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    Wisconsin Lawyer
    May 14, 2008

    What Keeps You Awake at Night?: How Would I Recover If My Office was Destroyed?

    I worry about keeping my practice going if disaster strikes and my files are destroyed. The "what ifs" are making me lose sleep - what if there's a fire, what if there's a burst water pipe, what if there's a tornado or a flood. What can I do now to protect my practice?

    Wisconsin LawyerWisconsin Lawyer
    Vol. 81, No. 5, May 2008

    What Keeps You Awake at Night?

    How Would I Recover If My Office Was Destroyed?

    I worry about keeping my practice going if disaster strikes and my files are destroyed. The "what ifs" are making me lose sleep - what if there's a fire, what if there's a burst water pipe, what if there's a tornado or a flood. What can I do now to protect my practice?


    Reduce Risk of Loss to Speed Recovery

    Art Saffran

    Here are some practical steps you can take to reduce the risk of computer data loss and to recover faster in the event of a disaster.

    1) Risk reduction. Store your office files on a central computer that acts as a file server. This puts all your critical files in one repository that is easy to back up and restore. Data files include documents, time records, financial data, practice management databases, and, of course, email. Establish a firm policy for staff to save data on the server, not on their computers.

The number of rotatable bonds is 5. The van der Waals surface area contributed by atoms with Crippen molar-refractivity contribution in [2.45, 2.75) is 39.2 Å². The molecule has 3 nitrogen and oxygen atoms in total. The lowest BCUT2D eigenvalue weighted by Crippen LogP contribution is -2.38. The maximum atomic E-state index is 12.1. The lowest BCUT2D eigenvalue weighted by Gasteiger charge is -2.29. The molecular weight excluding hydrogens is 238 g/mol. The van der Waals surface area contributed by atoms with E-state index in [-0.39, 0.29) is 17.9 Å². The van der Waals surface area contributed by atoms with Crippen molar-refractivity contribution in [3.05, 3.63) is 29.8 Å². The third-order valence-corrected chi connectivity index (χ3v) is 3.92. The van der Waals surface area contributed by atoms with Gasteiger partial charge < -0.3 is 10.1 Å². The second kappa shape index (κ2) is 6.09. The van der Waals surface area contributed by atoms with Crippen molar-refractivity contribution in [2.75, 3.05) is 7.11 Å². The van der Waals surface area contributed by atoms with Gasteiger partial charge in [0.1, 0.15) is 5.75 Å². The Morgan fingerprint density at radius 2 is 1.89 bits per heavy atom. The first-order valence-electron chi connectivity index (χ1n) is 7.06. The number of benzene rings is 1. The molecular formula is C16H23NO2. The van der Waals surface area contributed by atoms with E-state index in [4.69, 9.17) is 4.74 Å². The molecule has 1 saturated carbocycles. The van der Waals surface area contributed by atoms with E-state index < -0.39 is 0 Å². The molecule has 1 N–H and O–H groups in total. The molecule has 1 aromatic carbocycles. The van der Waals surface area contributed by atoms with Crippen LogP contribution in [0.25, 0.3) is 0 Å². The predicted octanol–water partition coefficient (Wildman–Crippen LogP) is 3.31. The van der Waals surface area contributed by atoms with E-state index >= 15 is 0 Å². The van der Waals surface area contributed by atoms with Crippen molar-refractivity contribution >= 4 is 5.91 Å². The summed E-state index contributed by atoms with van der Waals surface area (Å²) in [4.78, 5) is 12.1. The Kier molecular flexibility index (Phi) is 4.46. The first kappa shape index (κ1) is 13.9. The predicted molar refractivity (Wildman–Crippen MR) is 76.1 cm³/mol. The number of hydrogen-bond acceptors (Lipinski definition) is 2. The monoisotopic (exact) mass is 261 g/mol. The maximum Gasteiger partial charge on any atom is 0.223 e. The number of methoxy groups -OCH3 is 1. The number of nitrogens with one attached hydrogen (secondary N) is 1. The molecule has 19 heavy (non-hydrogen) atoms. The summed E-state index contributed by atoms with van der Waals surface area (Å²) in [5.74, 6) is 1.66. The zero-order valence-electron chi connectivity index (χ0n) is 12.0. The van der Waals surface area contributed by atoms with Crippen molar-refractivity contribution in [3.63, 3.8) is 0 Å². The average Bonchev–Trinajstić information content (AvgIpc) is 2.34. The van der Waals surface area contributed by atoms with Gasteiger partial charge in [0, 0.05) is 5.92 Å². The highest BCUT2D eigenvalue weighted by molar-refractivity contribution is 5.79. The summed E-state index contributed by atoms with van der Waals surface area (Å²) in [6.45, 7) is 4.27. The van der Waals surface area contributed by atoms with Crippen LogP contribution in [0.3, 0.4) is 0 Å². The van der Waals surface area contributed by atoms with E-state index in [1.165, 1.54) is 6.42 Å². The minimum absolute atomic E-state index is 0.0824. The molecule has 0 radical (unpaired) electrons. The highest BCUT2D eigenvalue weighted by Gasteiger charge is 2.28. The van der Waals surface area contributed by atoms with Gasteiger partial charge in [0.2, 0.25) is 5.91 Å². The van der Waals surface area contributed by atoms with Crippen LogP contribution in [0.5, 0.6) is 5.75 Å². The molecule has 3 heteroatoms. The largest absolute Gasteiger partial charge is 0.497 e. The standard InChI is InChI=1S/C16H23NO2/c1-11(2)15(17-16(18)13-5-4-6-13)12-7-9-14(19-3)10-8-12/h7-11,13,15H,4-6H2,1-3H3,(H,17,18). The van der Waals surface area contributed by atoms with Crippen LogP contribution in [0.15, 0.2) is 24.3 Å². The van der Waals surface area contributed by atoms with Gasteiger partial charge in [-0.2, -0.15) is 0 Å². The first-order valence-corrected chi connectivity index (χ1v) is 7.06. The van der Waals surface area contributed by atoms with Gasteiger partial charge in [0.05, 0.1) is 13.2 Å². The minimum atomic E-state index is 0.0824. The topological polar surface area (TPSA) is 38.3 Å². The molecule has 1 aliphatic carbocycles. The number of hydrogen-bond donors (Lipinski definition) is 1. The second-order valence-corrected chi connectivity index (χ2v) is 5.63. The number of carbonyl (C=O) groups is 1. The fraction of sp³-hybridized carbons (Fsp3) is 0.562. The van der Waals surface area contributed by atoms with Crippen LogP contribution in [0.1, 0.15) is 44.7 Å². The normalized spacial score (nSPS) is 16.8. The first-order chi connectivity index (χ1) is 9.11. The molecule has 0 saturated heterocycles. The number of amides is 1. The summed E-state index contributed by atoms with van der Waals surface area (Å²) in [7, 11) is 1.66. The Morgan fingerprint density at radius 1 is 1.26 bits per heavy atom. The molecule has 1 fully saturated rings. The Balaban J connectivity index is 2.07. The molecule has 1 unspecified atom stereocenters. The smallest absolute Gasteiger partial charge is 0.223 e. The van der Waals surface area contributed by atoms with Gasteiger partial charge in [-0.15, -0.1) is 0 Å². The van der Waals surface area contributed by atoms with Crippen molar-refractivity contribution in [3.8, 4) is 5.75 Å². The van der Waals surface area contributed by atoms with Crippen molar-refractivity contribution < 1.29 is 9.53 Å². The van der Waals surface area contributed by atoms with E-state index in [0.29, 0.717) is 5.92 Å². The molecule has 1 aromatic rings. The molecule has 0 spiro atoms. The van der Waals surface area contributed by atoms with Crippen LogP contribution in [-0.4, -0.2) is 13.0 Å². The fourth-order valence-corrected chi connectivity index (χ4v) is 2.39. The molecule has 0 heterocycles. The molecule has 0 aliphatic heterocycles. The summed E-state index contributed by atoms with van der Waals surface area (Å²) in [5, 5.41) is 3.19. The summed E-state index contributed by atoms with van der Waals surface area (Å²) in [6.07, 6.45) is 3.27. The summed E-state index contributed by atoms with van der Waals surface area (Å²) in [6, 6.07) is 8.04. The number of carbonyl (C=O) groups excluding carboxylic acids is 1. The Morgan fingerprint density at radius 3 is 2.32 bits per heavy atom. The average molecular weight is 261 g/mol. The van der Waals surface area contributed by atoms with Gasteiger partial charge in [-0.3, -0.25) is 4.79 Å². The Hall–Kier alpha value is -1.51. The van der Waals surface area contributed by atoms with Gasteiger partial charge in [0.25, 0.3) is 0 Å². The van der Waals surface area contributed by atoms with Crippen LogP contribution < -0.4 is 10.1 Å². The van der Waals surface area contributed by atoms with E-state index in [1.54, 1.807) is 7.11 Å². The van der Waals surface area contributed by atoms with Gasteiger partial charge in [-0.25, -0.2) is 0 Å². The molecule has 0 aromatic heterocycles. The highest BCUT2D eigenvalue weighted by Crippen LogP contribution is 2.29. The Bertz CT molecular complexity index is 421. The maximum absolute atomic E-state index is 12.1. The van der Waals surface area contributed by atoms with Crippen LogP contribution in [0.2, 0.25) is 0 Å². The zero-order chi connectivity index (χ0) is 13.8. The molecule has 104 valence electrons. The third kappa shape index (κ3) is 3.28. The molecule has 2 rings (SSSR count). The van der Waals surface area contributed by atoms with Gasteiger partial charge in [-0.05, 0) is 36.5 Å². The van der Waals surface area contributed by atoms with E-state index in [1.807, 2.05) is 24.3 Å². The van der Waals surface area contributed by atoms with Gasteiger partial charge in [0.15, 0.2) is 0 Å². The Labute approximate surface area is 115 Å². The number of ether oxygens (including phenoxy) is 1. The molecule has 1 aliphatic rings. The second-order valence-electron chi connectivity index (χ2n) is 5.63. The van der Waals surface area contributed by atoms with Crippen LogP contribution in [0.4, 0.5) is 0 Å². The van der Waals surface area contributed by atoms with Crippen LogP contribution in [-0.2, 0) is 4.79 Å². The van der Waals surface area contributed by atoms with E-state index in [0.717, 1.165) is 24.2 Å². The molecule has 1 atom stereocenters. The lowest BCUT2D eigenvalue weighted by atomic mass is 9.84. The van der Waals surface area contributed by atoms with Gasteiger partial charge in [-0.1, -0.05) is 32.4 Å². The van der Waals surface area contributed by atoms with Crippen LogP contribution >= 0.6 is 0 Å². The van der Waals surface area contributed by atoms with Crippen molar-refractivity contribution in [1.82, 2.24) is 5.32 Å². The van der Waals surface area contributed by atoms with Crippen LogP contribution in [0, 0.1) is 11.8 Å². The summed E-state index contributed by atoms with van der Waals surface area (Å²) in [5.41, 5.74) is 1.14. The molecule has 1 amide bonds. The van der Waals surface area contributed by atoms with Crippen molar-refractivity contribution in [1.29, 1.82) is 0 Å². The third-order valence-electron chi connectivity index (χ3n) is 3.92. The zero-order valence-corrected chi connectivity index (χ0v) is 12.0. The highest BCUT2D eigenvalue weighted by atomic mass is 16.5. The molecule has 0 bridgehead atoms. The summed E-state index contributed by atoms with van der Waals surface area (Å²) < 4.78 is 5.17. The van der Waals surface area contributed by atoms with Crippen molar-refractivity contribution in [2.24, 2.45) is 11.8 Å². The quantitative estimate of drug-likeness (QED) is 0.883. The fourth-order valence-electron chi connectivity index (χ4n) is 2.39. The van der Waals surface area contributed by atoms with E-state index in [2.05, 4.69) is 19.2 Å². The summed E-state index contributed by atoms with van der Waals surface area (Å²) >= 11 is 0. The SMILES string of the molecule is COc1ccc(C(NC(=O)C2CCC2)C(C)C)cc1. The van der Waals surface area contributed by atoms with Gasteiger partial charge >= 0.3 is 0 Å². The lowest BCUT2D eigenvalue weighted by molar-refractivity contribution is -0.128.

2) On-site backup. Set up a simple system to back up all the office data every night. If possible, configure the file server with a mirrored hard drive that contains an exact copy of the first hard drive. Backing up to inexpensive external USB hard drives is an excellent alternative to tapes and tape drives. Consider using drive imaging software that takes a "snapshot" of your entire computer hard drive. Imaging software allows rapid recovery of an entire computer without reinstallation of the operating system and any other installed software. Imaging software will not miss any files that might be overlooked when setting up a traditional file-based data backup system. Look for a system that sends an email report after each backup so you are alerted of any failures. Assign someone the responsibility of reviewing these reports daily.

    3) Off-site backup. An off-site copy of your office data will allow you to recover your critical data files in the event of fire, flood, theft, or other disaster. One option is to rotate three USB hard drives between the office and an off-site location. Two drives remain off site while the office drive performs backups for a week. At the end of a week, one off-site drive is brought to the office and the on-site drive is taken off site. Three drives eliminate the risk of having all backup drives in the office on the day the drives are swapped. Another off-site backup option is an online data backup service to back up your office data via broadband Internet connection. These services use a high level of encryption to protect your private data. Data restoration can be done via the Internet for a few files or via CD or DVD for recovery of all files.